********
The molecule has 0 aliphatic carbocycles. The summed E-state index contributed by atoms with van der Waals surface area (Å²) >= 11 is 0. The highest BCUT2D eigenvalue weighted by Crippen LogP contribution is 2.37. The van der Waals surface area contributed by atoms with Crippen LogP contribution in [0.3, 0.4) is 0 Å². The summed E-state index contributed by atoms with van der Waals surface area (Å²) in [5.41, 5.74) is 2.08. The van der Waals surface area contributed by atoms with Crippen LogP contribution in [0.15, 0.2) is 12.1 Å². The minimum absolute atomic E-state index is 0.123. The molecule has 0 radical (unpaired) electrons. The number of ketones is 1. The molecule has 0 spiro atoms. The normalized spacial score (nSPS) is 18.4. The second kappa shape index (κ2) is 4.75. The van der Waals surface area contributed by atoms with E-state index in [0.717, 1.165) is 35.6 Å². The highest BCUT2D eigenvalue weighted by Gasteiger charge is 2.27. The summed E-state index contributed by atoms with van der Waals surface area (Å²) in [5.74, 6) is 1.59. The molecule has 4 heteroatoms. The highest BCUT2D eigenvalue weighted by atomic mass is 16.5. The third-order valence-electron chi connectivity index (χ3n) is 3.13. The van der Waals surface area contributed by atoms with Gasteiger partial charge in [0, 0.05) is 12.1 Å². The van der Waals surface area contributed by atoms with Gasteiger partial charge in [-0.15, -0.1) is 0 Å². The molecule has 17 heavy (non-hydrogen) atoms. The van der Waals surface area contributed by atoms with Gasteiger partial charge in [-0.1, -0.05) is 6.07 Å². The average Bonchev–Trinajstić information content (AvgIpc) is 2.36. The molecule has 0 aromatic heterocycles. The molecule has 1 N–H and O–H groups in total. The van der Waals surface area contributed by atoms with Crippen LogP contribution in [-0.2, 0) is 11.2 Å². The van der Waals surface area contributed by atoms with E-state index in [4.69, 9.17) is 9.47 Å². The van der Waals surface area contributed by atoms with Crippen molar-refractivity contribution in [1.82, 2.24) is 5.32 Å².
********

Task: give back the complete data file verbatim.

The molecule has 0 aliphatic carbocycles. The summed E-state index contributed by atoms with van der Waals surface area (Å²) >= 11 is 0. The highest BCUT2D eigenvalue weighted by Crippen LogP contribution is 2.37. The van der Waals surface area contributed by atoms with Crippen LogP contribution in [0.3, 0.4) is 0 Å². The summed E-state index contributed by atoms with van der Waals surface area (Å²) in [5.41, 5.74) is 2.08. The van der Waals surface area contributed by atoms with Crippen LogP contribution in [0.15, 0.2) is 12.1 Å². The minimum absolute atomic E-state index is 0.123. The molecule has 0 radical (unpaired) electrons. The number of ketones is 1. The molecule has 0 spiro atoms. The normalized spacial score (nSPS) is 18.4. The second kappa shape index (κ2) is 4.75. The van der Waals surface area contributed by atoms with E-state index in [0.717, 1.165) is 35.6 Å². The highest BCUT2D eigenvalue weighted by Gasteiger charge is 2.27. The summed E-state index contributed by atoms with van der Waals surface area (Å²) in [5.74, 6) is 1.59. The molecule has 4 heteroatoms. The highest BCUT2D eigenvalue weighted by atomic mass is 16.5. The third-order valence-electron chi connectivity index (χ3n) is 3.13. The van der Waals surface area contributed by atoms with Gasteiger partial charge in [0, 0.05) is 12.1 Å². The van der Waals surface area contributed by atoms with Gasteiger partial charge in [-0.15, -0.1) is 0 Å². The molecule has 17 heavy (non-hydrogen) atoms. The van der Waals surface area contributed by atoms with Gasteiger partial charge in [-0.1, -0.05) is 6.07 Å². The average Bonchev–Trinajstić information content (AvgIpc) is 2.36. The molecule has 0 aromatic heterocycles. The molecule has 1 N–H and O–H groups in total. The van der Waals surface area contributed by atoms with Crippen LogP contribution in [-0.2, 0) is 11.2 Å². The van der Waals surface area contributed by atoms with E-state index in [4.69, 9.17) is 9.47 Å². The van der Waals surface area contributed by atoms with Crippen molar-refractivity contribution in [1.82, 2.24) is 5.32 Å².